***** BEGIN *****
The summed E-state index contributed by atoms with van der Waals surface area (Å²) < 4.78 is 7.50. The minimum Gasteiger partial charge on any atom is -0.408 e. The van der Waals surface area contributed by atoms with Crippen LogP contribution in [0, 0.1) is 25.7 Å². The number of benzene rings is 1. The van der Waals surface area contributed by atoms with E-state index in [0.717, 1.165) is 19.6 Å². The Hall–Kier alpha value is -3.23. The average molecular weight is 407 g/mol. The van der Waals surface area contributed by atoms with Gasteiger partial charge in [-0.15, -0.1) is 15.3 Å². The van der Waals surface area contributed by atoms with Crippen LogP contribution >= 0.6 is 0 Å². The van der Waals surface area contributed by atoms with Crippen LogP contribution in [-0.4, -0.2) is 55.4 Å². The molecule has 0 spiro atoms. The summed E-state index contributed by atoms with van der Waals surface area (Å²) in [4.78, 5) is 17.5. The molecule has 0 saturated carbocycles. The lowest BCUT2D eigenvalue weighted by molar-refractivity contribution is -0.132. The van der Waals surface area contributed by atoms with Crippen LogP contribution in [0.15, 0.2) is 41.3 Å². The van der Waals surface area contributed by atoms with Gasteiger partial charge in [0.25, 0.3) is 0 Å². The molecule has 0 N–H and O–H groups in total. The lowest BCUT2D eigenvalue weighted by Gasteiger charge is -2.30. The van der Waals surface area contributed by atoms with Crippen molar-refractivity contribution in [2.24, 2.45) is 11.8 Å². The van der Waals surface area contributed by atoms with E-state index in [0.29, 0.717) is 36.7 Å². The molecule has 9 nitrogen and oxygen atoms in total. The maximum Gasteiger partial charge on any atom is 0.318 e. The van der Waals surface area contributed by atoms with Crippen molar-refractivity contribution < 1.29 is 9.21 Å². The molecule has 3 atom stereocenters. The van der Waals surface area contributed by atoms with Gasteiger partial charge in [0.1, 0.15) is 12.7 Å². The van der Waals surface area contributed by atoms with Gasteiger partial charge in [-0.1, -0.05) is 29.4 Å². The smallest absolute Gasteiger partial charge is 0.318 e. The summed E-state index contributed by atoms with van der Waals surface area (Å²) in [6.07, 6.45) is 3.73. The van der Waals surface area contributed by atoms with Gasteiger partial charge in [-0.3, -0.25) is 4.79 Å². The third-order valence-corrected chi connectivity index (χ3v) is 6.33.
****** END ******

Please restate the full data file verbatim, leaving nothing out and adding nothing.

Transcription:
The summed E-state index contributed by atoms with van der Waals surface area (Å²) < 4.78 is 7.50. The minimum Gasteiger partial charge on any atom is -0.408 e. The van der Waals surface area contributed by atoms with Crippen LogP contribution in [0, 0.1) is 25.7 Å². The number of benzene rings is 1. The van der Waals surface area contributed by atoms with E-state index in [0.717, 1.165) is 19.6 Å². The Hall–Kier alpha value is -3.23. The average molecular weight is 407 g/mol. The van der Waals surface area contributed by atoms with Gasteiger partial charge in [-0.15, -0.1) is 15.3 Å². The van der Waals surface area contributed by atoms with Crippen LogP contribution >= 0.6 is 0 Å². The van der Waals surface area contributed by atoms with Crippen LogP contribution in [-0.4, -0.2) is 55.4 Å². The molecule has 0 spiro atoms. The summed E-state index contributed by atoms with van der Waals surface area (Å²) in [4.78, 5) is 17.5. The molecule has 0 saturated carbocycles. The lowest BCUT2D eigenvalue weighted by molar-refractivity contribution is -0.132. The van der Waals surface area contributed by atoms with Crippen LogP contribution in [0.15, 0.2) is 41.3 Å². The van der Waals surface area contributed by atoms with Gasteiger partial charge in [0.25, 0.3) is 0 Å². The molecule has 0 N–H and O–H groups in total. The lowest BCUT2D eigenvalue weighted by Gasteiger charge is -2.30. The van der Waals surface area contributed by atoms with Crippen molar-refractivity contribution in [2.24, 2.45) is 11.8 Å². The van der Waals surface area contributed by atoms with E-state index in [0.29, 0.717) is 36.7 Å². The molecule has 9 nitrogen and oxygen atoms in total. The maximum Gasteiger partial charge on any atom is 0.318 e. The van der Waals surface area contributed by atoms with Crippen molar-refractivity contribution < 1.29 is 9.21 Å². The molecule has 3 atom stereocenters. The van der Waals surface area contributed by atoms with Gasteiger partial charge in [0.1, 0.15) is 12.7 Å². The van der Waals surface area contributed by atoms with Gasteiger partial charge in [-0.1, -0.05) is 29.4 Å². The smallest absolute Gasteiger partial charge is 0.318 e. The summed E-state index contributed by atoms with van der Waals surface area (Å²) in [6.07, 6.45) is 3.73. The van der Waals surface area contributed by atoms with Gasteiger partial charge in [-0.3, -0.25) is 4.79 Å². The third-order valence-corrected chi connectivity index (χ3v) is 6.33.